Well, it’s been an interesting year. Just in case you hadn’t noticed. In the first three months of the year my writing went along in its normal way and then came the the first three lockdowns we’ve experienced in London because of the pandemic. I started that period floating the idea of online performances and interviews to some artists. Some worked out and some didn’t. I interviewed Nad Sylvan (who is also known as lead singer in Steve Hackett’s band) about his trilogy of solo albums. There was an interview with Bob James and Hilary James which was going to be a stand alone interview but has now become part of a series. Then, there was a long essay about Bob Dylan’s “Tell-Tale Signs” box set.
Each of these was well-received and attracted a very healthy readership. And then my eyesight began to fade. And so everything was delayed until surgery brought about improvement in what was a complicated situation.
So, now this week I was able to interview Bob and Hilary for the second time. Appropriately, this time we concentrated on their Christmas Eyes album – just the right time of the year. At the beginning of the interview, there was a short discussion about my situation, which I’ve left in as a personal marker in the sand.
(This article is an expanded version of a review that I wrote when this album first came out. I was really unhappy about the way that the magazine, who commissioned me to do it, published it. They changed the title. They printed it in a way that removed paragraph breaks and they made editing changes to it without consultation. Needless to say, I stopped freelancing for them shortly afterwards. I revisited the article, originally just with the intention of restoring it to the way it was meant to be but then as I read it and listened to the music, I figured perhaps there was more to say. It concentrates on the spiritual and faith-based references in Mr Dylan’s lyrics but touches on other matters too.)
“Those old songs are my lexicon and prayer book. All my beliefs come out of those old songs, literally, anything from `Let Me Rest on that Peaceful Mountain’ to `Keep on the Sunny Side.’ You can find all my philosophy in those old songs. I believe in a God of time and space, but if people ask me about that, my impulse is to point them back toward those songs. I believe in Hank Williams singing `I Saw the Light.’ I’ve seen the light, too.”
This was Bob Dylan speaking in 1997 – a period which provides 11 songs on his 3-disc set “Tell Tale Signs” (10 out-takes from his “Time Out of Mind” set and 1 live recording).
(Sometime over the last few years I was approached to write a “blurb” for the cover of a book of thoughts about Bob Dylan by an Australian author, Phil Mason. I’ve never met Phil but I’ve been privileged to help him with his research. By the time the book was approaching readiness, the idea had expanded and I wrote a foreword for the book which eventually appeared under the title of “A Voice From on High”. As well as reproducing that foreword here, I take the opportunity to recommend Mr Mason’s book which can be obtained through Amazon in softcover and for your kindle.)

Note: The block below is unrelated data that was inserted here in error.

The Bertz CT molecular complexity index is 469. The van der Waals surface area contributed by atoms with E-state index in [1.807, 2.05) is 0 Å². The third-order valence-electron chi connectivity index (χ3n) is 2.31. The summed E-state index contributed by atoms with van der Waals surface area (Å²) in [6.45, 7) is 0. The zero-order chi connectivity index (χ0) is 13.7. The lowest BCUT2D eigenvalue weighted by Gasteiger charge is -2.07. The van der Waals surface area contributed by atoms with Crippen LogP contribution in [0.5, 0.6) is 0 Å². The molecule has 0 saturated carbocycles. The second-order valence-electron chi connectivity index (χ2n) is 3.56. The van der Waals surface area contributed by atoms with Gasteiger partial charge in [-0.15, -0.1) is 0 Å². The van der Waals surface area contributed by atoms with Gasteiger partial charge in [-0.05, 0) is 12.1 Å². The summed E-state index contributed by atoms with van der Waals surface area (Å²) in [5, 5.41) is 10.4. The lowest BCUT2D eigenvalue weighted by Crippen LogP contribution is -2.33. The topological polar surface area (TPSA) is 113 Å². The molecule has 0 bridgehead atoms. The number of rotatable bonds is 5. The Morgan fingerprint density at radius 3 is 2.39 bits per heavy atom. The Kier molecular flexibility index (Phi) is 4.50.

“Well I’m sitting in church
In an old wooden chair
I knew nobody
Would look for me there”
Bob Dylan – Marchin’ to the City (Disc 3 of Tell Tale Signs 1989-2006)
In 1707, Isaac Watts, the Christian hymnwriter, wrote a lyric called “Marching to Zion” in which he referred to Zion as the beautiful city of God. Now, this was long before Zion had become a short-hand for some Western European political scheme to establish a physical homeland for disenfranchised Jewish people in the middle East (a scheme commonly referred to as Zionism). It is Watts looking forward to the end of an earthly journey where all the faithful people of God, Jew and Gentile, would be gathered in to an eternal home.
Spent a lot of time over the last couple of weeks listening to this "new" Bob Dylan cd "Tell Tale Signs" which is proving a very worthwhile experience. More than anything this compilation of outtakes from 1989-2005 has made me realise how much I appreciate Dylan’s back catalogue. I have a fairly unusual take on Dylan’s albums in that against the prevailing trend I see a lot of worth in his albums of the early to mid Eighties – seeing only the period around "Down in the Groove" as the time that he really lost his vision of his music. Couldn’t choose which of his albums I’d take to a desert island so here’s a complete list of what I think of as his crucial records, in chronological order:
The Times They Are A-Changin’ Another Side of Bob Dylan Highway 61 Revisited Blonde on Blonde Blood on the Tracks Street Legal Slow Train Coming Saved Shot of Love Empire Burlesque Oh Mercy Time Out of Mind Live 1961-2000 (Japan only) Modern Times
If I was going to round it out to 15, then the contenders would be "Bringing it All Back Home", "Pat Garrett & Billy the Kid", "Infidels", "Knocked Out Loaded", "World Gone Wrong", and "Love and Theft". Oops, that makes it 20. Really poor Dylan albums: the aforementioned "Down in the Groove", "Desire" (sorry, awful production), and a number of the official live albums.
More on Tell Tale Signs when I’ve lived with it a little longer – and yes, I do have the three cd set and don’t feel I was robbed……..